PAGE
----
The NSW Government is putting town water supplies and fish stocks on the Darling-Baaka River at risk by telling irrigators at the top of the system they can take river water virtually at will.
Water Minister Melinda Pavey and the Department of Planning, Industry and Environment have in recent days advised irrigators in the Barwon River catchment, including the Gwydir and Namoi sub-catchments, that there is ample water and to take what they want.
“The Minister should not let big irrigators at the top of the system syphon off this precious water for private profit,” NCC Chief Executive Chris Gambian said.
“These rains may be the last chance for many months to top up town water supplies, like those at Collarenebri, and replenish billabongs and other wetlands, like the Menindee Lakes.
“This water should be used for the common good and for the health of the river itself.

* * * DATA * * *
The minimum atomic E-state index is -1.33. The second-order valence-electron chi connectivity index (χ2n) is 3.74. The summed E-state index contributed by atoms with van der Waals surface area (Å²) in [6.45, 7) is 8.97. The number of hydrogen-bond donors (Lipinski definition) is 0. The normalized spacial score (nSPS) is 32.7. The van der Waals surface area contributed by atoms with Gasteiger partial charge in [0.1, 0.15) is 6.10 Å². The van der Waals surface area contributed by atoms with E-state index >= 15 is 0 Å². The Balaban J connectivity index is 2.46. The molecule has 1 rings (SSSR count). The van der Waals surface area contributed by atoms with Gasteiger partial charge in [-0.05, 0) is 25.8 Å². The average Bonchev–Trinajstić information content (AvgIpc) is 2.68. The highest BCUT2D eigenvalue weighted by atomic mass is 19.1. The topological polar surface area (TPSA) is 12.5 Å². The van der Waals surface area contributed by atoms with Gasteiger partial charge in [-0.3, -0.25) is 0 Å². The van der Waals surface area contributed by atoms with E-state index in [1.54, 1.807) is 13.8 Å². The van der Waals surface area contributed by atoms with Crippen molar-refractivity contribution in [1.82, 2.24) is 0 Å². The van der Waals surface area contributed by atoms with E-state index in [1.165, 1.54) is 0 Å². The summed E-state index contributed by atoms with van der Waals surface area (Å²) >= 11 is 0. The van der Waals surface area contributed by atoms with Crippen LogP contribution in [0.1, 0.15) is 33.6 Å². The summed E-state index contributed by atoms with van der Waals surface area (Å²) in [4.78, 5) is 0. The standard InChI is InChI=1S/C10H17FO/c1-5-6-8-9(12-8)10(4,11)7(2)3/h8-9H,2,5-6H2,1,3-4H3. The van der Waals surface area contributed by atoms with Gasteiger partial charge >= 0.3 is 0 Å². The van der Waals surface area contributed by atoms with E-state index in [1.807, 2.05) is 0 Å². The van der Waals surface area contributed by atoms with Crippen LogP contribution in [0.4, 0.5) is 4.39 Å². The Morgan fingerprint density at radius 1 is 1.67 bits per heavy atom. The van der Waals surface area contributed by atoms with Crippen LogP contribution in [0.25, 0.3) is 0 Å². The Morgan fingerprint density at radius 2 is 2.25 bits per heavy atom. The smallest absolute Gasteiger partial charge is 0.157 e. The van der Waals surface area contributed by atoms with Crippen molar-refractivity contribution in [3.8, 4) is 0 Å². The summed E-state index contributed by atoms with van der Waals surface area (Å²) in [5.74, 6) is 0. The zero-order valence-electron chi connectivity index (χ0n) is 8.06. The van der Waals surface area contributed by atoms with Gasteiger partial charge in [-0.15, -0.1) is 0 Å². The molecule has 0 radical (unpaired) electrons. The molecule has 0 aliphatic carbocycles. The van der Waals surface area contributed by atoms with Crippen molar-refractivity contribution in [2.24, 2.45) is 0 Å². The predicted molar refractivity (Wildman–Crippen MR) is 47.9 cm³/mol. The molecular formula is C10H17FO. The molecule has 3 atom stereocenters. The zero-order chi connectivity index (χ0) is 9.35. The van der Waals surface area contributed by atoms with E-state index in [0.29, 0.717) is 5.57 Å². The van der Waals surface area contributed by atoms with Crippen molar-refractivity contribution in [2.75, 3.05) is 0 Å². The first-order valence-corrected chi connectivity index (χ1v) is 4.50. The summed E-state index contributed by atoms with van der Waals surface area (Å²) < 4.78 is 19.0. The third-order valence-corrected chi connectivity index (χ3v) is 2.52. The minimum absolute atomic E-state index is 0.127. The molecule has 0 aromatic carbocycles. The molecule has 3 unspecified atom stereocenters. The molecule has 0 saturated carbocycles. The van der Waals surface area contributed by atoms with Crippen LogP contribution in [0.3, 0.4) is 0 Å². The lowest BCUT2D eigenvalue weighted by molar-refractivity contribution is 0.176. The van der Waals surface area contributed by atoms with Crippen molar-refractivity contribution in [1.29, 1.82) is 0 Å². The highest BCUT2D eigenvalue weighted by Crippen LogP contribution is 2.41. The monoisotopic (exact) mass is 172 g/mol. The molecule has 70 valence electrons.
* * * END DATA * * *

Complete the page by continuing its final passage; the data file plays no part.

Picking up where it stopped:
“Significant rainfall this month in the northern basin could flush the Barwon and Darling-Baaka river systems for the first time in months and replenish town water supplies, which would be an absolute godsend this close to Christmas.
“But that is being put at risk by the department and the minister urging big irrigators to take what they want from the first flows.
“The ICAC report found the department had failed to strike the right balance between the needs of irrigators, towns and the environment.
“This shows that the department has still not mended its ways. However, this does present an opportunity for department to show that it is taking on board the advice of the state’s top anti-corruption watchdog.
“As we are told by BOM, there will be more rain events likely over the summer months, and if we are not sharing the welcome rains right across the state, then the Government will be acting outside of the legislation. There are too many straws in the glass and it must stop now.
“We urge Minister Pavey to immediately impose an embargo on irrigation take in all tributaries of the Barwon-Darling-Baaka, to ensure town water supplies downstream, environmental recovery and connectivity of the river right through to the confluence in Wentworth.”